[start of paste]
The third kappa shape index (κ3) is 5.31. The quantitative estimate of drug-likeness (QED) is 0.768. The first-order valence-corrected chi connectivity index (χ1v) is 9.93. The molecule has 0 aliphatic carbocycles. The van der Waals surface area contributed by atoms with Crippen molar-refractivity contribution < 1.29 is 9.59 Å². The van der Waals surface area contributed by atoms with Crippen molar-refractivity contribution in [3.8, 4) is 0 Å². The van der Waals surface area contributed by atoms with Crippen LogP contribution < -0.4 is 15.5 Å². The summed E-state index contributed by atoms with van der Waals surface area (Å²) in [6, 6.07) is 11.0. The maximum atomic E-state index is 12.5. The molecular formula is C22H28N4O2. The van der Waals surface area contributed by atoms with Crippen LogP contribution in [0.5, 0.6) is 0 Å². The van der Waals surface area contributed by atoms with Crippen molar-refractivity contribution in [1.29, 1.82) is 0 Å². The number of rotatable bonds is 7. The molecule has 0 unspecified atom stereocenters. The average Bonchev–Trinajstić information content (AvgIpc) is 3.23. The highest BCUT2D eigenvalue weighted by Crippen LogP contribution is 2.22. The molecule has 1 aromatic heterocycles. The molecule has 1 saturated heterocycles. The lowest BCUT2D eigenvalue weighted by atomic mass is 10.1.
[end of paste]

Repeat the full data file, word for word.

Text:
The third kappa shape index (κ3) is 5.31. The quantitative estimate of drug-likeness (QED) is 0.768. The first-order valence-corrected chi connectivity index (χ1v) is 9.93. The molecule has 0 aliphatic carbocycles. The van der Waals surface area contributed by atoms with Crippen molar-refractivity contribution < 1.29 is 9.59 Å². The van der Waals surface area contributed by atoms with Crippen molar-refractivity contribution in [3.8, 4) is 0 Å². The van der Waals surface area contributed by atoms with Crippen LogP contribution < -0.4 is 15.5 Å². The summed E-state index contributed by atoms with van der Waals surface area (Å²) in [6, 6.07) is 11.0. The maximum atomic E-state index is 12.5. The molecular formula is C22H28N4O2. The van der Waals surface area contributed by atoms with Crippen LogP contribution in [0.5, 0.6) is 0 Å². The van der Waals surface area contributed by atoms with Crippen molar-refractivity contribution in [1.29, 1.82) is 0 Å². The number of rotatable bonds is 7. The molecule has 0 unspecified atom stereocenters. The average Bonchev–Trinajstić information content (AvgIpc) is 3.23. The highest BCUT2D eigenvalue weighted by Crippen LogP contribution is 2.22. The molecule has 1 aromatic heterocycles. The molecule has 1 saturated heterocycles. The lowest BCUT2D eigenvalue weighted by atomic mass is 10.1.